ZIMBABWE is set to lose out in the bidding for the Africa Cup of Nations 2017 after the Confederation of African Football (CAF) stated that the contest was limited to countries that have previously hosted top football tournaments.
Zifa chief executive officer Jonathan Mashingaidze returned to Harare on Tuesday after formally submitting Zimbabwe’s bid that will compete with Kenya, Tanzania, Ghana, Egypt and Algeria.
Zifa had courted Zambia for a joint bid but were shunned and Botswana, after getting the specifics of the bid details, also pulled out together with Ethiopia.
The latest developments were revealed by Ethiopian Football Federation (EFF) president Junedin Basha when asked by Supersport why his country had pulled out of hosting the finals, that initially set for war ravaged Libya.
“We had wanted to put up a bid but after several discussions with Caf Executives we decided to shelve the plans and prepare for 2020 CHAN and 2025 since we are not yet ready with the infrastructure that includes stadiums which are still under construction,” said Basha.
“It’s important to note that the 2017 bid was specific for countries that have managed to host top football tournaments and have existing facilities which we don’t have.
“It is one thing to just put a bid and it’s another thing altogether having a serious bid that has met all specifications.
“And after advice from Caf executives which we found to be very positive we decided, as a federation, not to bid for 2017 and I can say no East African country has a realistic chance since Ethiopia was the last country to host in the early 60’s.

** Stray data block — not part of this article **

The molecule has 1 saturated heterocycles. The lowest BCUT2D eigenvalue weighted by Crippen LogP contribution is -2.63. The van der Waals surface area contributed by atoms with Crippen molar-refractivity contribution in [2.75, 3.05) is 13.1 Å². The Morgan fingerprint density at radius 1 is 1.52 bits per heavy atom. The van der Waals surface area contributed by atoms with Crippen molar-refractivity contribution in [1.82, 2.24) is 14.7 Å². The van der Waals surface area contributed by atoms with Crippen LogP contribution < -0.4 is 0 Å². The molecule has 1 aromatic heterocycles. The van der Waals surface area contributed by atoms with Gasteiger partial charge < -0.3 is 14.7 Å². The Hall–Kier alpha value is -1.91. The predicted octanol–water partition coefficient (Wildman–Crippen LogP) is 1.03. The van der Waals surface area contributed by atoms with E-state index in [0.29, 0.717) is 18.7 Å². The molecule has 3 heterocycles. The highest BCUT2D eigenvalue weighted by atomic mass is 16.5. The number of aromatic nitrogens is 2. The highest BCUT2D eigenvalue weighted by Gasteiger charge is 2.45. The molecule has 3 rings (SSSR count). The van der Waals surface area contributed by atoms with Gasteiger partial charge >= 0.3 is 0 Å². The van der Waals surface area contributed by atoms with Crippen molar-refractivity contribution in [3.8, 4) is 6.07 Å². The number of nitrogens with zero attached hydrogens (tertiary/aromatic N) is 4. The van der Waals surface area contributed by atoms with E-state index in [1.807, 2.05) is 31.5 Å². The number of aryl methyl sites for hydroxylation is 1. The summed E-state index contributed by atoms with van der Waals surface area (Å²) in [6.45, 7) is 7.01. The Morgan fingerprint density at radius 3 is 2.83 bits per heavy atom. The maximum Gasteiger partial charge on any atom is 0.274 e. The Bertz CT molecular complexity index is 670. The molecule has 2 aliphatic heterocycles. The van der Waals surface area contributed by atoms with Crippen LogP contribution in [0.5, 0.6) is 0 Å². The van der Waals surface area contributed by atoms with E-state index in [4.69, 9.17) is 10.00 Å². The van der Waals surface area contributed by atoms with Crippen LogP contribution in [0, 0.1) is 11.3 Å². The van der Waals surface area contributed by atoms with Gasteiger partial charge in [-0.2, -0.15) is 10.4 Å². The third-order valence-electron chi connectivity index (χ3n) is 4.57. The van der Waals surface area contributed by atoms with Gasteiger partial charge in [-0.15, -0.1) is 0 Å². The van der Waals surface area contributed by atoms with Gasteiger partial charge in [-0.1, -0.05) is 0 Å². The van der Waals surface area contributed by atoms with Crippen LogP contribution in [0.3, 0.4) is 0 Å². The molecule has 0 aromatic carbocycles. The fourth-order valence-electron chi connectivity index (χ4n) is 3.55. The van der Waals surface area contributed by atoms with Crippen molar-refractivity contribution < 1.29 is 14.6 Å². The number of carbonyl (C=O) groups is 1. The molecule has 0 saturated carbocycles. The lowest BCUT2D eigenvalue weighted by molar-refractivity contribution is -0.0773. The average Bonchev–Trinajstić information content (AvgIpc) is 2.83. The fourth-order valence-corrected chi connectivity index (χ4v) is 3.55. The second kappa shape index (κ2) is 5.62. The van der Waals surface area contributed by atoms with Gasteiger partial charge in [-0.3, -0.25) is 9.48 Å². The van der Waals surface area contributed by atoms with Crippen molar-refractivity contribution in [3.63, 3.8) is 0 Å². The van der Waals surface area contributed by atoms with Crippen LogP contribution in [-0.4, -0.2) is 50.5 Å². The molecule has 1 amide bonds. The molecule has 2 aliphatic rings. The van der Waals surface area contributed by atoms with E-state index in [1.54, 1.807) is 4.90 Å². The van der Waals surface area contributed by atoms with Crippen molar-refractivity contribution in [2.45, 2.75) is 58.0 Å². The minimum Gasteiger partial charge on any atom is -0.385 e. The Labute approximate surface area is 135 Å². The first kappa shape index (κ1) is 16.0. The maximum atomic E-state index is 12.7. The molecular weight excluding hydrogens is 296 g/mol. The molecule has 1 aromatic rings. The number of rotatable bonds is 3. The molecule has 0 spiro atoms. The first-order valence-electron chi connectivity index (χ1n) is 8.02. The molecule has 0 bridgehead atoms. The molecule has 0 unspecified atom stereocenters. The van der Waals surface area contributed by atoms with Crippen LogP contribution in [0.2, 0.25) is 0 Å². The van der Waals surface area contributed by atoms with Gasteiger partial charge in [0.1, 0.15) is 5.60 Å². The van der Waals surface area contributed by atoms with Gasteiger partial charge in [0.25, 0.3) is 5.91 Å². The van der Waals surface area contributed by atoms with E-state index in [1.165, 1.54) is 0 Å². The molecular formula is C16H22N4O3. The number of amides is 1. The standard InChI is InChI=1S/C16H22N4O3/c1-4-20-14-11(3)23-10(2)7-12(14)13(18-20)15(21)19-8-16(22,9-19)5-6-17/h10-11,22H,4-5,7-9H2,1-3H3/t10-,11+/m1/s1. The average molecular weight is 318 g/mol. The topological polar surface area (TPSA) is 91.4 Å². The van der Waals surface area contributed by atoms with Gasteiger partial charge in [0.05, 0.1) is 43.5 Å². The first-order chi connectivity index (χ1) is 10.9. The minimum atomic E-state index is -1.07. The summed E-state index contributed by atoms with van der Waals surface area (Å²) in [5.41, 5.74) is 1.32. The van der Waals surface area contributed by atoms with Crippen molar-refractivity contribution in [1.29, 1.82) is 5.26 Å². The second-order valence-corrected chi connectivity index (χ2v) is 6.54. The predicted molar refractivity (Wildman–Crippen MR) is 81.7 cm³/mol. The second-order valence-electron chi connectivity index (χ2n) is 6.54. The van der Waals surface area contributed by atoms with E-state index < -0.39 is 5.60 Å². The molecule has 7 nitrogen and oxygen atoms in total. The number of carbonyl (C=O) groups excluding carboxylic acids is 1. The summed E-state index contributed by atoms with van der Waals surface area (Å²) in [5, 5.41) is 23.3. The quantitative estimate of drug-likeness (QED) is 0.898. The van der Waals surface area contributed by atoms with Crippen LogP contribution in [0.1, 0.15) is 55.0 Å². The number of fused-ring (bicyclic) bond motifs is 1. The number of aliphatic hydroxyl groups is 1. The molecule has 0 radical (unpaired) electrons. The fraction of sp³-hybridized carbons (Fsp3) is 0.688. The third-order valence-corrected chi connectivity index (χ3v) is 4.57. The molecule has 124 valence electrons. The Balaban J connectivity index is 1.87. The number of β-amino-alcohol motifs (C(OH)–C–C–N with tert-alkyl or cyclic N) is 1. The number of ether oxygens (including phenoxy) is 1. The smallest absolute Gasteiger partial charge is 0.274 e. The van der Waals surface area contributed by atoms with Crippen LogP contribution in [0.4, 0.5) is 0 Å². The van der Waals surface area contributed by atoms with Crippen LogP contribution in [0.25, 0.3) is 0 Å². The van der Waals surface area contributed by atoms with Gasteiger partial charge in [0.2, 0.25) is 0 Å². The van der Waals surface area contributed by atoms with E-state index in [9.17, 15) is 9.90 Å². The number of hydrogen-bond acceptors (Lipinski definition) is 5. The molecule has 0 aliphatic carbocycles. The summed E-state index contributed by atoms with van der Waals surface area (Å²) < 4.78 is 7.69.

He added: “We understand so many Ethiopians have dreams of such a big football tournament …
“… but it’s also important to prepare well and avoid heartbreak from a failed bid that is why it was important not to present any bid but focus on the bigger picture.”
Zifa did not engage anyone from Fifa, but worked with ‘technocrats’ from the Ministry of Sport and Tourism to write the bid document.
Kenya and Tanzania, following Basha’s statement, also fall by the wayside leaving Ghana and Algeria as the main competitors as Egypt is also suffering from political uncertainty.
Ghana hosted in 2000 and 2008, but is unlikely to get it as Cameroon, although more in Central Africa, Ivory Coast and Guinea have been given the rights to host the 2019, 2021 and 2023 editions, leaving Algeria in pole position for 2017.Advertisement
Algeria last hosted in 1990, and according to sources, have already been asked to submit a detailed document on stadiums, accommodation, communication, security, immigration rules and regulations, among other key issues.